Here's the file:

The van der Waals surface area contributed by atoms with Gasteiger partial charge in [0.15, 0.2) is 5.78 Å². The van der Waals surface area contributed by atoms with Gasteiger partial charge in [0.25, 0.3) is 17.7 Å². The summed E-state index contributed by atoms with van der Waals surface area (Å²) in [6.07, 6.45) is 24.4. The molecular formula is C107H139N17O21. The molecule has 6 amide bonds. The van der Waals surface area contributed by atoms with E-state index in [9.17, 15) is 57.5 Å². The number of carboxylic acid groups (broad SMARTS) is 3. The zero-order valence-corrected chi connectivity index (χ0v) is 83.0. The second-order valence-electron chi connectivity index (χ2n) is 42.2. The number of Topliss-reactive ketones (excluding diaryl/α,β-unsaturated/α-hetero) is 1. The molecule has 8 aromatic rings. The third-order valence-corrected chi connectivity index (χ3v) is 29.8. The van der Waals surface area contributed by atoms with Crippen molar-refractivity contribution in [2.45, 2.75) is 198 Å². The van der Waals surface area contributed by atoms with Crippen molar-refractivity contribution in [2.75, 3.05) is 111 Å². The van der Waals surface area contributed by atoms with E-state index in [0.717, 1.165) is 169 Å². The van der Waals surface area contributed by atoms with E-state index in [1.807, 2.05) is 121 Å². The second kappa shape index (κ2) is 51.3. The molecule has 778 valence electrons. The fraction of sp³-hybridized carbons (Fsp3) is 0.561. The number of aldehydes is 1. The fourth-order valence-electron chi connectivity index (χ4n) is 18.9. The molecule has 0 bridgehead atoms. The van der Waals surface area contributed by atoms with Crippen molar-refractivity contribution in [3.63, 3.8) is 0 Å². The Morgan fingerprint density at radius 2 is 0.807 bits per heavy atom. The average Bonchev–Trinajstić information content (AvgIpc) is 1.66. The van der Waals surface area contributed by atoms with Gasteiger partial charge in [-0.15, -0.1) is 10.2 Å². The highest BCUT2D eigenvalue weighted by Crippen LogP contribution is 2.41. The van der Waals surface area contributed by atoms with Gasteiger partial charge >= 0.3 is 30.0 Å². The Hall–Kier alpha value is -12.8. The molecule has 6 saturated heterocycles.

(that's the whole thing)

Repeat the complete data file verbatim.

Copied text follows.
The van der Waals surface area contributed by atoms with Gasteiger partial charge in [0.15, 0.2) is 5.78 Å². The van der Waals surface area contributed by atoms with Gasteiger partial charge in [0.25, 0.3) is 17.7 Å². The summed E-state index contributed by atoms with van der Waals surface area (Å²) in [6.07, 6.45) is 24.4. The molecular formula is C107H139N17O21. The molecule has 6 amide bonds. The van der Waals surface area contributed by atoms with E-state index in [9.17, 15) is 57.5 Å². The number of carboxylic acid groups (broad SMARTS) is 3. The zero-order valence-corrected chi connectivity index (χ0v) is 83.0. The second-order valence-electron chi connectivity index (χ2n) is 42.2. The number of Topliss-reactive ketones (excluding diaryl/α,β-unsaturated/α-hetero) is 1. The molecule has 8 aromatic rings. The third-order valence-corrected chi connectivity index (χ3v) is 29.8. The van der Waals surface area contributed by atoms with Crippen molar-refractivity contribution in [2.45, 2.75) is 198 Å². The van der Waals surface area contributed by atoms with Crippen molar-refractivity contribution in [2.75, 3.05) is 111 Å². The van der Waals surface area contributed by atoms with E-state index in [0.717, 1.165) is 169 Å². The van der Waals surface area contributed by atoms with E-state index in [1.807, 2.05) is 121 Å². The second kappa shape index (κ2) is 51.3. The molecule has 778 valence electrons. The fraction of sp³-hybridized carbons (Fsp3) is 0.561. The number of aldehydes is 1. The fourth-order valence-electron chi connectivity index (χ4n) is 18.9. The molecule has 0 bridgehead atoms. The van der Waals surface area contributed by atoms with Crippen molar-refractivity contribution in [3.63, 3.8) is 0 Å². The Morgan fingerprint density at radius 2 is 0.807 bits per heavy atom. The average Bonchev–Trinajstić information content (AvgIpc) is 1.66. The van der Waals surface area contributed by atoms with Gasteiger partial charge in [-0.15, -0.1) is 10.2 Å². The highest BCUT2D eigenvalue weighted by Crippen LogP contribution is 2.41. The van der Waals surface area contributed by atoms with Gasteiger partial charge >= 0.3 is 30.0 Å². The Hall–Kier alpha value is -12.8. The molecule has 6 saturated heterocycles.